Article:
Child poverty in the U.S. would be significantly worse if government assistance programs weren't in place, a new report suggests.
A study released on Wednesday by the Annie E. Casey Foundation, an advocacy group for low-income kids, found that without government support programs -- like food assistance, housing subsidies and tax credits -- the child poverty rate would swell from 18 percent to 33 percent.
According to the foundation, the study, which used the Supplemental Poverty Measure (SPM) to track data, does a better job at gauging how government programs are benefiting low-income Americans than the federal government's official index -- a measure that was developed in the 1960s.
As the report explains, the government's index "falls short of accurately estimating the current need" by not considering certain factors, such as varying cost of living levels across individual states.
It also doesn't consider the impact of some of the government's biggest anti-poverty initiatives, like the Supplemental Nutrition Assistance Program (SNAP). Last November, SNAP enrollment stood at more than 46 million -- down slightly from the same month a year prior mainly due to an improving U.S. economy.
Because the government doesn't consider such factors, it can't monitor their success or failure, the foundation argues. If the government can't determine what investments are working, it can't accurately distinguish the needs of the most vulnerable Americans.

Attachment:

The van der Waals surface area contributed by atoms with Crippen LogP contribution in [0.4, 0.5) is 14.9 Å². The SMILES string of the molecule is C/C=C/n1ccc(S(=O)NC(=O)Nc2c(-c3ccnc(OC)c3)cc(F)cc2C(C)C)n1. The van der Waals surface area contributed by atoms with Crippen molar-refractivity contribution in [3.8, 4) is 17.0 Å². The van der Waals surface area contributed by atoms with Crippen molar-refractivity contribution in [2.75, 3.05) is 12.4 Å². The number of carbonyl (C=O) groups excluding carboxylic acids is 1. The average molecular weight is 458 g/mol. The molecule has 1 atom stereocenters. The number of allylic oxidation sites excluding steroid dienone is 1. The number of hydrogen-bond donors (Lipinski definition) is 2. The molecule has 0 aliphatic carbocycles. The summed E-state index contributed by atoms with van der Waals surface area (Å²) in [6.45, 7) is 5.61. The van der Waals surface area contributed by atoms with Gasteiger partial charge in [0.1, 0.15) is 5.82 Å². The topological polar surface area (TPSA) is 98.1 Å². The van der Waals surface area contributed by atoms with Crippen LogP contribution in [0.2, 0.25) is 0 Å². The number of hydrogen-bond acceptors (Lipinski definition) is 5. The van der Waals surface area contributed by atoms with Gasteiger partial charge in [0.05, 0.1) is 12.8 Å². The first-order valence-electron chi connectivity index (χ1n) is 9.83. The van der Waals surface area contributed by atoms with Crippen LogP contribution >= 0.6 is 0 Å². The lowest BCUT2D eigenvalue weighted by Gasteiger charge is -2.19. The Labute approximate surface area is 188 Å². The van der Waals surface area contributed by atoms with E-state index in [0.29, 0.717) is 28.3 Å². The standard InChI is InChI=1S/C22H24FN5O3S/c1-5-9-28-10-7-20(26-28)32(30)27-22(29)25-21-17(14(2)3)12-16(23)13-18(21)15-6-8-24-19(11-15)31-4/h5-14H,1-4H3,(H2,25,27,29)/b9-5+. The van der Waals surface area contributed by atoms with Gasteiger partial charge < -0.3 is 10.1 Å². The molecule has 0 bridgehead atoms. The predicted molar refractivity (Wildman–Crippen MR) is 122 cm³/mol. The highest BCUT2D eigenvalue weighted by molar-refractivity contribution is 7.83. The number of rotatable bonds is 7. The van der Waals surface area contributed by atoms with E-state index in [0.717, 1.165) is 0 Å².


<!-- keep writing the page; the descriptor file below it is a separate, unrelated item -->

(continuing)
"Relying on [the federal government's official measure] alone prevents policymakers from gauging the effectiveness of government programs aimed at reducing child poverty," Patrick McCarthy, president and CEO of the Annie E. Casey Foundation, said in a statement on the organization's website. "Given that child poverty costs our society an estimated $500 billion a year in lost productivity and earnings as well as health- and crime-related costs, the SPM is an important tool that should be used to assess state-level progress in fighting poverty."
Although slightly lowered SNAP participation is a welcomed economic sign, overall many more American families still rely on food stamps now than before the Great Recession, The Guardian reported last month. About 15.9 million kids lived in food insecure homes in 2013, according to Feeding America, and for the first time, more than half of American public school children live in low-income households.
But the SPM model, which was first introduced by U.S. Census Bureau in 2011, provides a more optimistic look at child poverty in the U.S. The SPM model discovered child poverty has actually declined since 1990, while official measurements by the federal government has reflected no substantial change.